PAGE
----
Supreme Leader Ayatollah Ali Khamenei met with Iranian legislators on 29 May and praised their stand on the nuclear issue, state radio reported. One day earlier, the Guardians Council approved legislation calling on the government to master all aspects of nuclear technology, including the complete fuel cycle, Iranian state television reported. The parliament passed the legislation on 13 May. The legislation states that the country's nuclear activities must remain within the framework of international commitments, such as the Nuclear Non-Proliferation Treaty. BS

Supreme Leader Khamenei also warned the legislators against excessive political discord, state radio reported. He warned that an unnamed enemy "counts on" people in the country who have "no sympathy towards the ruling system." He advised the parliamentarians to make their constituents aware of "the enemy's plots." "One practical way to do so is to avoid tension, differences, and fights within the parliament over political and presidential election issues," Khamenei said. BS

Guardians Council Secretary Ayatollah Ahmad Jannati said in his sermon at the 27 May Friday prayers in Tehran that legislation on who can sign up to be a presidential candidate must be rewritten, state radio reported. He complained that unqualified people try to enter the race, and added, "Many of those people had mistaken the Interior Ministry [which runs elections] for the job center." Jannati said, in what could be a swipe at older candidates, that the best candidate is "full of enthusiasm, full of life." The frontrunner, Ayatollah Ali-Akbar Hashemi-Rafsanjani, is 70 years old, and another candidate, Hojatoleslam Mehdi Karrubi, is 68. Jannati concluded his sermon by condemning the United States for its alleged desecration of the Koran. "People in the world don't really know the beastly nature of these Americans.... Oh Lord! Free humanity from these lowly and evil bandits. Oh Lord! Quickly punish Israel, which is no less good, for its crimes." BS

Reformist presidential candidate Moin has decided to stay in the presidential race, campaign publicity chief Issa Saharkhiz announced on 28 May, according to IRNA. Initially disqualified by the Guardians Council, Moin was reinstated on the orders of Supreme Leader Khamenei. Some of his supporters said he should decline to run as a protest against the vetting system, which ultimately found that only eight out of 1,014 prospective candidates were eligible to stand in the 17 June election. Moin's running mate will be Mohammad Reza Khatami, secretary-general of the reformist Islamic Iran Participation Party. Moin has pledged to create the post of vice president for human rights. Moin's spokeswoman, Elaheh Kulyai, said he will cooperate with any groups that intend to operate within a constitutional framework, "Eqbal" reported on 29 May. She said Moin does not rule out working with Iranian expatriates, and he may have women and members of the nationalist-religious forces in his cabinet. BS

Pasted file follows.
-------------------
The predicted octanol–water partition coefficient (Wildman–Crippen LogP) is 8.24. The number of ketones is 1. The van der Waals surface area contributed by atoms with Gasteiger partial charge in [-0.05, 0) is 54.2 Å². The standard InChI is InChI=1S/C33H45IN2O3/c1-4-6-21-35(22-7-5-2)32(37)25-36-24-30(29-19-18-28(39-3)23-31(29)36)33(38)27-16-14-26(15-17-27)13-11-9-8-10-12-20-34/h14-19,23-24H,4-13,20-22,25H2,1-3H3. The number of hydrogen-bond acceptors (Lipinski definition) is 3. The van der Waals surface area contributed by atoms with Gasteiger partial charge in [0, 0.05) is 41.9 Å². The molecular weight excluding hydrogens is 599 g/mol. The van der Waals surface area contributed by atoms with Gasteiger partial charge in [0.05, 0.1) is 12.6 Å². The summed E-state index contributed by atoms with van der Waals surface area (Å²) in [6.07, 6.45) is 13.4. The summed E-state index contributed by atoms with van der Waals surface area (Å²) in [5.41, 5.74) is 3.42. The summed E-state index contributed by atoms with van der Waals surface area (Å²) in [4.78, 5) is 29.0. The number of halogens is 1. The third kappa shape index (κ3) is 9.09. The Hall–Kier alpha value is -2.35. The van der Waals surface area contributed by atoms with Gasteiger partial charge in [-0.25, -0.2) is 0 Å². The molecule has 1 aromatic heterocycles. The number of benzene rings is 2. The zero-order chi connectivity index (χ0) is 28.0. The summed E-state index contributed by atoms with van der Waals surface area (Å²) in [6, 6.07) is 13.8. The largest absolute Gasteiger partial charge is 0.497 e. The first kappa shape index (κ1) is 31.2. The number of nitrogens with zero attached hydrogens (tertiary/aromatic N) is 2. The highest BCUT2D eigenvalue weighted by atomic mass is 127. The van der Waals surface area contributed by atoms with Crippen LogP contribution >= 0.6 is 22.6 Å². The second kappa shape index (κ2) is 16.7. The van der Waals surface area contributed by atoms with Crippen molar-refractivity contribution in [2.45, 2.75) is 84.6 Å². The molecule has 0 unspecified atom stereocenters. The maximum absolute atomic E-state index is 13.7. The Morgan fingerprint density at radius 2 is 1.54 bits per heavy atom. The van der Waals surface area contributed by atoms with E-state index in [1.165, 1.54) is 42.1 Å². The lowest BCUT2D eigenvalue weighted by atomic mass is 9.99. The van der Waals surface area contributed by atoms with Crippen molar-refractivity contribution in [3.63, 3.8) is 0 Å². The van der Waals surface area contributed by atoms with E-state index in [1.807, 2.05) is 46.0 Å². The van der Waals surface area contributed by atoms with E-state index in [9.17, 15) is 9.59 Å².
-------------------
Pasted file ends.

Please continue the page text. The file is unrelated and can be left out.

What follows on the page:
The Democracy Party has issued a statement demanding that the Guardians Council explain its rejection of the party's secretary-general, Mustafa Kavakebian, as a presidential candidate, "Farhang-i Ashti" reported on 29 May. Nevertheless, according to the statement, the party will not boycott the election. Rejected presidential candidate Ebrahim Asqarzadeh, secretary-general of the Islamic Iran Solidarity Party, said that he wanted to stand in the election because the current political system is increasingly warlike, "Iran" reported on 26 May. Asqarzadeh described the Guardians Council's rejection of candidates as illegal, and he added that the council is engineering events in favor of a specific faction. Asqarzadeh thanked his supporters. BS

Hussein Fadai, secretary-general of the Islamic Revolution Devotees' Society (Jamiyat-i Isargaran-i Inqilab-i Islami), said his political party backs Mohammad Baqer Qalibaf's presidential candidacy, "Iran" reported on 29 May. He said having such competent managers in the executive branch will let the government meet public demands. Fadai cited Qalibaf's record as police chief as proof of what he could accomplish as president. BS